Derivative tends not be a compliment as it implies lack of creativity or more recently a bad financial instrument. But let’s be honest, many great ideas in all areas aren’t new (like bookmobiles) and libraries mostly work with the basics of those ideas and spin them to serve some niche. PPL like other libraries lends a variety of unexpected materials including telescopes (brought to us through our partnership with Cornerstones of Science), Kill a Watt energy detectors (given to us by a private donor),and most recently ukuleles modeled on the idea first demonstrated by the Newport (Maine) Cultural Center and neighboring Falmouth (Maine) Memorial Library.
Even Isaac Newton acknowledged the contributions to his work of those before him. It is a pleasure (and an ethical obligation) for us to acknowledge this tradition of public libraries.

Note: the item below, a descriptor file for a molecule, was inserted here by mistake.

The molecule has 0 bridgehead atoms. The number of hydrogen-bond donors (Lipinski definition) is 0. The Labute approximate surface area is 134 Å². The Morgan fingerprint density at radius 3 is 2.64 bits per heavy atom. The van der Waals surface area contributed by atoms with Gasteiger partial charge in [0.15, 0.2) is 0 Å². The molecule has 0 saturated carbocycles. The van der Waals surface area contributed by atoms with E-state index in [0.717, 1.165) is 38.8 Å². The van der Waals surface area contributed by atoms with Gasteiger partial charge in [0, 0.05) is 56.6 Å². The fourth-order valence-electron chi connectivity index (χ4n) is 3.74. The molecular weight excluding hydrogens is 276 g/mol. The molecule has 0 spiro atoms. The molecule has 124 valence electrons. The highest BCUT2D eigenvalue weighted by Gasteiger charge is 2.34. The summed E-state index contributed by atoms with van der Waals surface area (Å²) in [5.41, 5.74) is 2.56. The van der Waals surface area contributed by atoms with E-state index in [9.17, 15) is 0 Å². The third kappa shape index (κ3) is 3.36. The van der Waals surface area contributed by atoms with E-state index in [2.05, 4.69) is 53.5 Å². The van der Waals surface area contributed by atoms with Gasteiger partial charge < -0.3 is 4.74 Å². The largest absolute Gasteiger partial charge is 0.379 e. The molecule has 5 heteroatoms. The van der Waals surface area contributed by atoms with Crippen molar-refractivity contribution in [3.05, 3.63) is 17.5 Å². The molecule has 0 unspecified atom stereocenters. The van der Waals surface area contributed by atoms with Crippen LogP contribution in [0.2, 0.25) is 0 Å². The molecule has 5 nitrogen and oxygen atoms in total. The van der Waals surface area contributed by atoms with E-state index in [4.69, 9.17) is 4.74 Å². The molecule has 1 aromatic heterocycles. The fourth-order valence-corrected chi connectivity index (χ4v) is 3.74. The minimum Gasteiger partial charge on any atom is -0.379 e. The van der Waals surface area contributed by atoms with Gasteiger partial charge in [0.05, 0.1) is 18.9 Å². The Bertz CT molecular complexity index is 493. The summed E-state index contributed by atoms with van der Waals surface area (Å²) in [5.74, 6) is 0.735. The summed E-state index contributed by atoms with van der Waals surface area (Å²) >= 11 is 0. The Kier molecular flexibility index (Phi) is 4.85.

The United States Citizenship and Immigration Services has generously donated a collection of resources for circulation to PPL. Furthermore, there is now a shelf on the Lower Level of the Main Library full of items donated from USCIS that folks can take (for free!) to help prepare for the process.
Sally Bauvelt, Field Office Director, and Cindy Lembarra, Supervisory Immigration Services Officer, want to be sure that people know that at the USCIS office in South Portland they are available and willing to help. In fact, they even plan on setting up workshops in the near future here at PPL to talk to New Mainers about any immigration questions they have and to help answer any questions around the citizenship process.
If you speak with anyone who may find these materials helpful, please send them our way!
A sample of the available items (with links to the library catalog):
Yes, they’re playing and singing a toast to dear old Maine, in 1937, with the famous Rudy Vallee at the baton! Clicking in the image to enlarge it, you’ll see the name “Stein Song” on the kids music sheets. (The auditorium appears to be in the old Lincoln Junior High School- today’s Lincoln Middle School- which was the original Deering High building.)
This image is part of the Library’s Archives, being processed and indexed in the Portland Room.